Judy Travers Witness Talk
Judy Travers Witness Talk on Grateful Giving
November 2017 Mary Immaculate Parish, Bellport, N.Y.
All my life my parents have been regular churchgoers, and one of the lessons I learned from them was that we must support our church financially through weekly giving. Every Sunday I saw my parents put their offering in the collection, and every Sunday they made sure that my siblings and I did the same by giving us change each week to throw in the basket, too. When I was in my 20s and living independently I continued to go to church on Sundays, although on a much more hit or miss basis. But when I went I followed my parents’ example and continued to throw something into the basket every time I attended mass.
However, what I contributed was my “excess,” shall we say, and this was particularly true once my husband and I married, bought a house in East Patchogue, and had our first child. As you all know, money can be tight in that season of life, and so I believed that I couldn’t afford to contribute very much to the church. It was $5 here, $10 there - whatever was left over after I paid for the mortgage, utility bills, food, car repairs, and also new books, vacations, movie tickets, and fees for my son’s innumerable sports teams. In other words, I gave to the church what I thought I could spare after I paid for all of my necessities and wants.
But then I began to attend Renew 2000, which some of you may remember. This was a spiritual renewal program, designed to build community and strengthen faith through small faith-sharing groups. My group met for several years and this sharing enriched my spiritual life in numerous ways; certainly by becoming more familiar with scripture, and also by building friendships and connections with some of my fellow parishioners. In fact, these friendships have continued over the years, as has my practice of reading scripture on a regular basis. But it also led to a transformation of how I thought about myself, both as a Catholic and as a parishioner of Mary Immaculate. I began to understand and embrace the fact that my identity as a Catholic was not just an adjunct to my other identities as a wife, daughter, mother, and professor. It was not something that I could compartmentalize and take out on Sundays at 9:00. Instead, my faith permeates and informs my whole life. And as I increasingly felt this and realized this, it led me to understand, among many other things, that “the church” itself was not someone else’s church. Rome’s church is also my church, and this physical building and plant are my home, not just Fr. Hanson’s. And at this point, I found that I wanted to contribute more to my church, through greater involvement in service to others, in worship, and in financial support.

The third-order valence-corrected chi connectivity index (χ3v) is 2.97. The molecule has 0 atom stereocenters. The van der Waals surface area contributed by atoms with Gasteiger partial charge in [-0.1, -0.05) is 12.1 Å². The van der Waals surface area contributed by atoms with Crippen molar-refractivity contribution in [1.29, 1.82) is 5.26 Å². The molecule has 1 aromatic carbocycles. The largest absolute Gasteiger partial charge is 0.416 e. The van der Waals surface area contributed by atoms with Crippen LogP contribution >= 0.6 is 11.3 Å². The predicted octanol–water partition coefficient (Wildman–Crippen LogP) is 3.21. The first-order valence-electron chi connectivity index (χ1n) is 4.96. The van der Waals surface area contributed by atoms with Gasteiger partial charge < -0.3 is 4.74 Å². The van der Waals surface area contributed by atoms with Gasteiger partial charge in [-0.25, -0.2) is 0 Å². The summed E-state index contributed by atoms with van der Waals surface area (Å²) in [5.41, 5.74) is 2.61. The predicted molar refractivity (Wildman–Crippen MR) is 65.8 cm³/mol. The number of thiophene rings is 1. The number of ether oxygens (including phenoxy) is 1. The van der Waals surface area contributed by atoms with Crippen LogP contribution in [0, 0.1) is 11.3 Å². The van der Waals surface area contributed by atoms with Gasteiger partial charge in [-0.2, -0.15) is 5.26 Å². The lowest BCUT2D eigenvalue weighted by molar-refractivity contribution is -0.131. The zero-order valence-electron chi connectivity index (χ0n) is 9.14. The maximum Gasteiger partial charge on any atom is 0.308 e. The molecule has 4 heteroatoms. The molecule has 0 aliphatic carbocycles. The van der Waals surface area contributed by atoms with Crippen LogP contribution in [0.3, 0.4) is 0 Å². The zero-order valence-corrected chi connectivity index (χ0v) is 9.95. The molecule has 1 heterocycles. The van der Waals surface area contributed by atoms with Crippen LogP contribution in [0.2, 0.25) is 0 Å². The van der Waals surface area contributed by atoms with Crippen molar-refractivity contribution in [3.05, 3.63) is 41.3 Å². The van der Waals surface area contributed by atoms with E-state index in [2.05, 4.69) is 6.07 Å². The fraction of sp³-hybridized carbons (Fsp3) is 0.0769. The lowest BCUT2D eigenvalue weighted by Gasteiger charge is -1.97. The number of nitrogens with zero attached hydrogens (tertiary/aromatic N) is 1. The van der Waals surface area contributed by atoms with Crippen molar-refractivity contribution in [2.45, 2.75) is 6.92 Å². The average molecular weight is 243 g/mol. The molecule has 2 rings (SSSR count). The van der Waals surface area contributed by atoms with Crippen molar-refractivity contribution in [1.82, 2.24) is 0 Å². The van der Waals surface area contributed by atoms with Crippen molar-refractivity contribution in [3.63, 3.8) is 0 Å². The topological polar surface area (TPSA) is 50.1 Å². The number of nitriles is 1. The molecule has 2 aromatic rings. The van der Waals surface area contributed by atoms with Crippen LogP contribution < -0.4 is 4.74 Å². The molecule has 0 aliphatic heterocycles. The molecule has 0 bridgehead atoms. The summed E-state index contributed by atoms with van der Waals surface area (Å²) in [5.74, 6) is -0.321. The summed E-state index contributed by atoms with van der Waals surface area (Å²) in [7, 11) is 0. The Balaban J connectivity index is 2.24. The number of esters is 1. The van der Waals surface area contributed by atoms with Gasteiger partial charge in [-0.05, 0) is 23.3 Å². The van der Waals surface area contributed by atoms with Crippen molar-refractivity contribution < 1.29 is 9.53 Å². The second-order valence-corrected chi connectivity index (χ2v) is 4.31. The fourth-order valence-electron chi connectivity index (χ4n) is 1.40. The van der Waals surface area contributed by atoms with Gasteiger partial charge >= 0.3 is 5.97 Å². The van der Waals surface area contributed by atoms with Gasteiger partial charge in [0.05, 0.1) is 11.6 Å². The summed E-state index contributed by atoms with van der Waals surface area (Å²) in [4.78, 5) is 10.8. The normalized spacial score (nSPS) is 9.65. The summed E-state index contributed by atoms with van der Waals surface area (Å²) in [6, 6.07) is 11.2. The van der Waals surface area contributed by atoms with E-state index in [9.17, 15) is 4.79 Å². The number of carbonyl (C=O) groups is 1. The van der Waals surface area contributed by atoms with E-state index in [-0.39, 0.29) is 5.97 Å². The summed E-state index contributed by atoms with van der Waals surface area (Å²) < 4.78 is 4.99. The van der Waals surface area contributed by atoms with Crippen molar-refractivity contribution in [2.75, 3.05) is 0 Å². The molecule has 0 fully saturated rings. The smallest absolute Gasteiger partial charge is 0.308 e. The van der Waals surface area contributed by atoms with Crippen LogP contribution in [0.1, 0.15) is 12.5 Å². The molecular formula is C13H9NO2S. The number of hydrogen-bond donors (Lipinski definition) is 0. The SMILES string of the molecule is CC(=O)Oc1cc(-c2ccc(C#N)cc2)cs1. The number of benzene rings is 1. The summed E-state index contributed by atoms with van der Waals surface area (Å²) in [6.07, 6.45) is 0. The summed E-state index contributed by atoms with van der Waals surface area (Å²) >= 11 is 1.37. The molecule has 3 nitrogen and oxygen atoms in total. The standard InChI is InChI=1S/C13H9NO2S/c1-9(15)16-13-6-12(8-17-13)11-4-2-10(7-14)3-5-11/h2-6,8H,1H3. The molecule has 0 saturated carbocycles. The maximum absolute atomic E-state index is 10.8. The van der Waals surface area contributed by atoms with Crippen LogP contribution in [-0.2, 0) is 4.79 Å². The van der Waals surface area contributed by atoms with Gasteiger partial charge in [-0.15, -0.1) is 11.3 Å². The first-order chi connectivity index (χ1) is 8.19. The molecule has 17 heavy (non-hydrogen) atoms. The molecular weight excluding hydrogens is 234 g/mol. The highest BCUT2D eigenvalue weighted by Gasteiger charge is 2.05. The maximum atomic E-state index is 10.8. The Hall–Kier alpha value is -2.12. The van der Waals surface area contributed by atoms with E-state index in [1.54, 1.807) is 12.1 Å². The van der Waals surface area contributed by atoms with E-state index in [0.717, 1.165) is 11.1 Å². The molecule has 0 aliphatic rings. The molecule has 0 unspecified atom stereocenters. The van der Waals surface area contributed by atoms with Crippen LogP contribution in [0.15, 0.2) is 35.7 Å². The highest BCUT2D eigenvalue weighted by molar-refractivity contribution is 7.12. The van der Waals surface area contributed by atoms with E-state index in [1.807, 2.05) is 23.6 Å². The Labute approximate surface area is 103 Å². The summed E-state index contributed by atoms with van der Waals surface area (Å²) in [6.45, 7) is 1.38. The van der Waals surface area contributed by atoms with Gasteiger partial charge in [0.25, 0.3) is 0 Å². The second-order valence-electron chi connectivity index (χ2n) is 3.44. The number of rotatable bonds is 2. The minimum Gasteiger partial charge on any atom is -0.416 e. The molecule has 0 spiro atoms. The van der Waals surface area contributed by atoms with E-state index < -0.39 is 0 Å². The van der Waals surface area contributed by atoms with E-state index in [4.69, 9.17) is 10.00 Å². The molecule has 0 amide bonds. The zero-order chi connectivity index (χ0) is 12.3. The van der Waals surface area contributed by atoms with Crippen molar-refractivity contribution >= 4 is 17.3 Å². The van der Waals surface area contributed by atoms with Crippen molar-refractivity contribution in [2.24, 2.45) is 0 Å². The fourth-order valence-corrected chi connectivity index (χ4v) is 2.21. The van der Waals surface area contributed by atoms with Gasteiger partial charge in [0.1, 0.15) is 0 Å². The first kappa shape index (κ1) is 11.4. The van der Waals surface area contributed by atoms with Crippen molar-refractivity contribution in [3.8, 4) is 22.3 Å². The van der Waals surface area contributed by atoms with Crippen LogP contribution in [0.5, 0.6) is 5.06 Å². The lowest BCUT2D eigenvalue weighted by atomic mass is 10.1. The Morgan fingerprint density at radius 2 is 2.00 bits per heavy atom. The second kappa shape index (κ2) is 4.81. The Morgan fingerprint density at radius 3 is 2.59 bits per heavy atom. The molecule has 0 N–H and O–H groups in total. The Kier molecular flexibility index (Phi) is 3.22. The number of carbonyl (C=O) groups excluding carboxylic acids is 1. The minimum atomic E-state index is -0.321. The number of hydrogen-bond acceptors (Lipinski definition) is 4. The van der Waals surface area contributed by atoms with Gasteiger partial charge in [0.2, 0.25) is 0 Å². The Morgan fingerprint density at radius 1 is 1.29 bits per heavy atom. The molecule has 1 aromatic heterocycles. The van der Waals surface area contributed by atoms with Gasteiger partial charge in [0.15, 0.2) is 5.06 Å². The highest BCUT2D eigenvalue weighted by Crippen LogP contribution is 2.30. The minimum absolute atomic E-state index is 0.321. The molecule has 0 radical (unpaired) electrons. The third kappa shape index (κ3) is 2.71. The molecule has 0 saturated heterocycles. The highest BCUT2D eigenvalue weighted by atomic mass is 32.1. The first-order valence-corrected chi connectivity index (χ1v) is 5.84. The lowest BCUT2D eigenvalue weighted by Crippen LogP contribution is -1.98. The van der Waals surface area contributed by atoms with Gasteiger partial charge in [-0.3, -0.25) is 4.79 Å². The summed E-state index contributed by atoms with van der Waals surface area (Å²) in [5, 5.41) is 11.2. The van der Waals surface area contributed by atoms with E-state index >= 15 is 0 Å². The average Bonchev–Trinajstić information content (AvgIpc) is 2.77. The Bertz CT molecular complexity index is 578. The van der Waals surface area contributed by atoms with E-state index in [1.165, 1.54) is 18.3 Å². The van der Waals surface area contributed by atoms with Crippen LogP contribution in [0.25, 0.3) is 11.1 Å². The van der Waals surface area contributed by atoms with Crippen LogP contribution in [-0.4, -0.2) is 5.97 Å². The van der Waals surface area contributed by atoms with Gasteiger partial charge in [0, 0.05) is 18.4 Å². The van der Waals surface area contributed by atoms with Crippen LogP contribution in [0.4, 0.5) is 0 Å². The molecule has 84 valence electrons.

As my faith has deepened and my commitment to my parish family and others grown stronger, I have found that my contentment with life has increased. That doesn’t mean that I am happier than ever before or that my life has become easier. Life is not easy for any of us; we all have crosses and burdens that we carry, and at times, those burdens are very heavy. However, the more I give, both financially and through service to others, the more I feel a certain rightness within me: I know that I am sharing the fruits that God has bestowed on me and that I am living the life all of us are called to: a life of service and commitment to others.